“It is one year since Ngaire died. Even now, to say that is still a little confronting.

Nonetheless, a year has passed and in my mind it is harder now to go to a cohesive portrait of her in my mind. Mostly it is just bits and pieces of smiles, laughter, cheekiness, her moments of fear, sadness, enduring love. I have one picture in my mind that recurs when we were in our late teens; I was sitting on a couch in her parents’ home; she ran into the room and jumped onto the couch, bouncing on her knees and smiling cheekily at me. That’s it, just a moment, seemingly of little consequence, but it outlives all the other moments as a benchmark of who she was to me.

As I wander in my thoughts, perhaps the thing that is most missing in our household since she left is just that: her zest for life, her verve and passion to not waste a day. Very often it would be her motivation that would inspire me to action, and over the past year it has often been a battle with self to cover the everyday things of upkeep and maintenance – both of self and home. That being said, we haven’t totally fallen apart! Life for each of us in our family has moved into new phases, and a fresh vision of the future is often itself inspiring and motivation enough.

Yet, her spark is missing; and it was a very bright spark as so many of us who loved her will confirm. Even in her last days and weeks, when it was so challenging for her to even move, she would spend much of her conversation affirming and inspiring. One of her greatest strengths was her ability to empower others, to let them know that they were loved and that what they thought and felt was of value. In this ego-driven, self-protective world, such a person is rare and a great loss.

So, at this point I find myself reflecting on her legacy, what Ngaire Susan Wills left for posterity, as it were. I am tempted to say her art, because she was a very fine artist and illustrator. But that was not who she was. Though she loved beauty and had the constant eye of an artist, that is not what most of us will remember her for.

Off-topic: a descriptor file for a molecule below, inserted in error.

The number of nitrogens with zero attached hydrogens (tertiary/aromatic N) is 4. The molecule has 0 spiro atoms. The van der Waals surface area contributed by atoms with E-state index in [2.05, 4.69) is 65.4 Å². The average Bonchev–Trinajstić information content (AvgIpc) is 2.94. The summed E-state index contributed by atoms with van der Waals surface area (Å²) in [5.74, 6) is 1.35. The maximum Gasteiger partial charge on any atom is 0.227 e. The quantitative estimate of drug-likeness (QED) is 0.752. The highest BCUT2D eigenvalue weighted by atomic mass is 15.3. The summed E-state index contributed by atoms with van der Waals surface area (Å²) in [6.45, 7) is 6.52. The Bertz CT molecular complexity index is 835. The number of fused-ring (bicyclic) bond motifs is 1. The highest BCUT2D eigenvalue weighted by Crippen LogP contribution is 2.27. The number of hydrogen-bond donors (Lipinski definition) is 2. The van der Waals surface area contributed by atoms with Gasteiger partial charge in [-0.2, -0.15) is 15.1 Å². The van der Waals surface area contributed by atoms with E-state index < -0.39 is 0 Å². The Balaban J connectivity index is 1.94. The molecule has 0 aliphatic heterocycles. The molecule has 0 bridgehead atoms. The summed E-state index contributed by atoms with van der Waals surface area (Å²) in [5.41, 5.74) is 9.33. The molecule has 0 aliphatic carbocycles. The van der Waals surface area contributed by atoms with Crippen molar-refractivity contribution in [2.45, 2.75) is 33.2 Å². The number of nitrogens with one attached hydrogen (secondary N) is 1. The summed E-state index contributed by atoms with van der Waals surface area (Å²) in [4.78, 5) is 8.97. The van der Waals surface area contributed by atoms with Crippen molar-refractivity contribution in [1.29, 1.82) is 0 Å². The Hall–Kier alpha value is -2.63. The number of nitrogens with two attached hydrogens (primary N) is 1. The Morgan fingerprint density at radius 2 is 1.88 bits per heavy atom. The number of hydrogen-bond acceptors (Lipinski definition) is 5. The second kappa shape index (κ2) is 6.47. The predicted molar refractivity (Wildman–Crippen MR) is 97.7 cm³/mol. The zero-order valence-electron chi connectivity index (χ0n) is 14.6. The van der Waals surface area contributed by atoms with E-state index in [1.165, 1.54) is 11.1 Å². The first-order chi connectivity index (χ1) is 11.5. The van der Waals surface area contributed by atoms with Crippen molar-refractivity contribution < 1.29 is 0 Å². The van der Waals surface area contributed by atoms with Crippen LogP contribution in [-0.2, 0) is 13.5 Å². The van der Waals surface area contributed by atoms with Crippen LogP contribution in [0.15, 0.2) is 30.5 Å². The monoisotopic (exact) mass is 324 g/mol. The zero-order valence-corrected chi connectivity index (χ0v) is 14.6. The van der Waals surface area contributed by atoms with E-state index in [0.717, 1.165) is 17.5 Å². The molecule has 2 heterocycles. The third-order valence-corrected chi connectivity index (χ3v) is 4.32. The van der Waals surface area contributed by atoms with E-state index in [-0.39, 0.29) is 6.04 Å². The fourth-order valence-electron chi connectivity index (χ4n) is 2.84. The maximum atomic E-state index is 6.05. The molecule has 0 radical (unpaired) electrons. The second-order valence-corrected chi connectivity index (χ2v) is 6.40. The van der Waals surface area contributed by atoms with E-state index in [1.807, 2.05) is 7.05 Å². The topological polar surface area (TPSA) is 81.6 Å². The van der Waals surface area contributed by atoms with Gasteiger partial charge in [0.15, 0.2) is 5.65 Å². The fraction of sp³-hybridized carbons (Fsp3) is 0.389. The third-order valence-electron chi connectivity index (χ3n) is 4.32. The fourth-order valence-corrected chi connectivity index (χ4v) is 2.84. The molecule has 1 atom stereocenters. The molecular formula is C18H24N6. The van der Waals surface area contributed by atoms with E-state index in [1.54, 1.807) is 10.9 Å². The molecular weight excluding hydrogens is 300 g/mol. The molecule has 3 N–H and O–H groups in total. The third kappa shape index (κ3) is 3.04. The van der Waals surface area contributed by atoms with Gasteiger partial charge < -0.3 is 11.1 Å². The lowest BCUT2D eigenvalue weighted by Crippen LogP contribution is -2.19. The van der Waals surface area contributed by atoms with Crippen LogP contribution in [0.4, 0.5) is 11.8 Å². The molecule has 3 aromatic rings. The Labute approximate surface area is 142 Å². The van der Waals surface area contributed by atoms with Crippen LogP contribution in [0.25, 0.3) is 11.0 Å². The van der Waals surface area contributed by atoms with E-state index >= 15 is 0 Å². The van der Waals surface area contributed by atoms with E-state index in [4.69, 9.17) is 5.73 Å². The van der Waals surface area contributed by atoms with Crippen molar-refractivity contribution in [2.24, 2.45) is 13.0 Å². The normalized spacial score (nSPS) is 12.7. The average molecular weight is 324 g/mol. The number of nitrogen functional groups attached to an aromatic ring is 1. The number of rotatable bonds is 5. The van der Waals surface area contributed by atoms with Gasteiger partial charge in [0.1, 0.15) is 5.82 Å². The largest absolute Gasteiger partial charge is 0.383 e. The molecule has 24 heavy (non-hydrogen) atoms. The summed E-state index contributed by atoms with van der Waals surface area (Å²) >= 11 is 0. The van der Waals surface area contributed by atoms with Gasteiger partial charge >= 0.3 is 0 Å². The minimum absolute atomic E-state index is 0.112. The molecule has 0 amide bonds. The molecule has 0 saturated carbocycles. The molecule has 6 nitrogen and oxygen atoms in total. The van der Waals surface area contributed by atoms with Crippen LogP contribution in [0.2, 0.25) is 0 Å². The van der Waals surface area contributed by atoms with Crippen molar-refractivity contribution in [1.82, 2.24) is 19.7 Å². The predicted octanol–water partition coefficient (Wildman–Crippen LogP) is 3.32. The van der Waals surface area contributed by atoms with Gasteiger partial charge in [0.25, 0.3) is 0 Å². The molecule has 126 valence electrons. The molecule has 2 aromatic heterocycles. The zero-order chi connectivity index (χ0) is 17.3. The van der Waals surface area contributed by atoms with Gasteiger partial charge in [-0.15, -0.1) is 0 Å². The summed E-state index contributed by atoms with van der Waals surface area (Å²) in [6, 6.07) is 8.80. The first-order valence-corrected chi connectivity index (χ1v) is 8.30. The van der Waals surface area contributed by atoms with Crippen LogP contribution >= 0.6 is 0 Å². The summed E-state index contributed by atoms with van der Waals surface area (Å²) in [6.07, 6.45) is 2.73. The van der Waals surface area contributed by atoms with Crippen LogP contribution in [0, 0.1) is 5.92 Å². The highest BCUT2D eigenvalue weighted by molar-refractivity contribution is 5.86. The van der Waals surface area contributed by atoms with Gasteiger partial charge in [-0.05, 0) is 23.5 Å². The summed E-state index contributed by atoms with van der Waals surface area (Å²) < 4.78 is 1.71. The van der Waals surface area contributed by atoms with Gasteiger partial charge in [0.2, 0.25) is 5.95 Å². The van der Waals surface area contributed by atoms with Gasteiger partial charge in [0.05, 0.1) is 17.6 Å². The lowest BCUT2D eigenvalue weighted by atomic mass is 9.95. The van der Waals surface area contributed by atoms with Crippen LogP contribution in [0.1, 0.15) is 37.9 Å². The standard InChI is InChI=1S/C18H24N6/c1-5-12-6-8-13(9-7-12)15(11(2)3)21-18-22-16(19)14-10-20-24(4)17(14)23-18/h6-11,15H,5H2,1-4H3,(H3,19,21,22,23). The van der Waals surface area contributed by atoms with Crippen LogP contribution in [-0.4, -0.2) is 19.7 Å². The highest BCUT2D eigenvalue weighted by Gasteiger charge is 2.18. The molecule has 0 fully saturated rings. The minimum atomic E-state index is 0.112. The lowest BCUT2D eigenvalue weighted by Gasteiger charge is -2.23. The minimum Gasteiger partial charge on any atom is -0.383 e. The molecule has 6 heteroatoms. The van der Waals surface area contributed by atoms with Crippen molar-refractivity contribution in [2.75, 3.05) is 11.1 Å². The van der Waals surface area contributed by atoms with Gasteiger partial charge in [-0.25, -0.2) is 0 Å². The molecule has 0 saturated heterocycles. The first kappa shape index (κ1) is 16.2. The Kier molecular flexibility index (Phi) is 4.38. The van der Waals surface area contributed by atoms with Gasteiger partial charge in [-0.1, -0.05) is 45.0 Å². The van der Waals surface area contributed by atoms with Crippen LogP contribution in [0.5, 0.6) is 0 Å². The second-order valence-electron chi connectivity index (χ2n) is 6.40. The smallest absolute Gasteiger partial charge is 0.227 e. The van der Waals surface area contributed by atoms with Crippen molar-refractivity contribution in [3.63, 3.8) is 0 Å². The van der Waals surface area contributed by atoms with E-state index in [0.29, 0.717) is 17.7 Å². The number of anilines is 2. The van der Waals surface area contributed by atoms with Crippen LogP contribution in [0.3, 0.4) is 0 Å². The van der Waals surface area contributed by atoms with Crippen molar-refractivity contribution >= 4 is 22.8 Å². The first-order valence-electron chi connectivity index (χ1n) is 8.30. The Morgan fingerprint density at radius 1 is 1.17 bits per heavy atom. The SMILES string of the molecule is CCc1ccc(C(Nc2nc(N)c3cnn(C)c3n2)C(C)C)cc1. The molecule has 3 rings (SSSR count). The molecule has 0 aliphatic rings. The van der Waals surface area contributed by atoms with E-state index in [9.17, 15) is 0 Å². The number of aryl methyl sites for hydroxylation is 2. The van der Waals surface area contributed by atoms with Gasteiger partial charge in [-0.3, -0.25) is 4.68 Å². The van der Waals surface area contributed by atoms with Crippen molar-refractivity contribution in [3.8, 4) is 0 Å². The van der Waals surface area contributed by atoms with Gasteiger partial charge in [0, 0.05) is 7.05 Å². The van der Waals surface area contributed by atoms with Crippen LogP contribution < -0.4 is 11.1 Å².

Her legacy is what she planted in each of us who knew her: Ihave value; I am loved; I have great potential unrealised; I am of tremendous value to others, especially those who love me; I matter.

To some degree or other, Ngaire lived those truths in her relationship with almost anyone she had more than a two-word conversation with, which is virtually all of us here. We can all recall those moments where Ngaire was calling us up into our true selves.

Now that she is gone, that is what remains for me: that cheeky girl bouncing on the couch who faithfully loved as a wife, mother and friend. And one of the key ways she showed herself faithful was in her desire to validate and empower others.

I firmly believe that I would be far more constricted in my ability to love as a father and friend had Ngaire not been the great encourager in my life, and so I will continue that legacy. May it be perpetuated in our family and amongst you, our friends, from generation to generation, so that there will never be a doubt in any mind that each has value and that they are loved.

So I would like to raise a vote of thanks to Ngaire Susan, for all that she deposited into our hearts, and for that spark which we all have the opportunity to continue to fan into flame.”


At that point we all applauded Ngaire.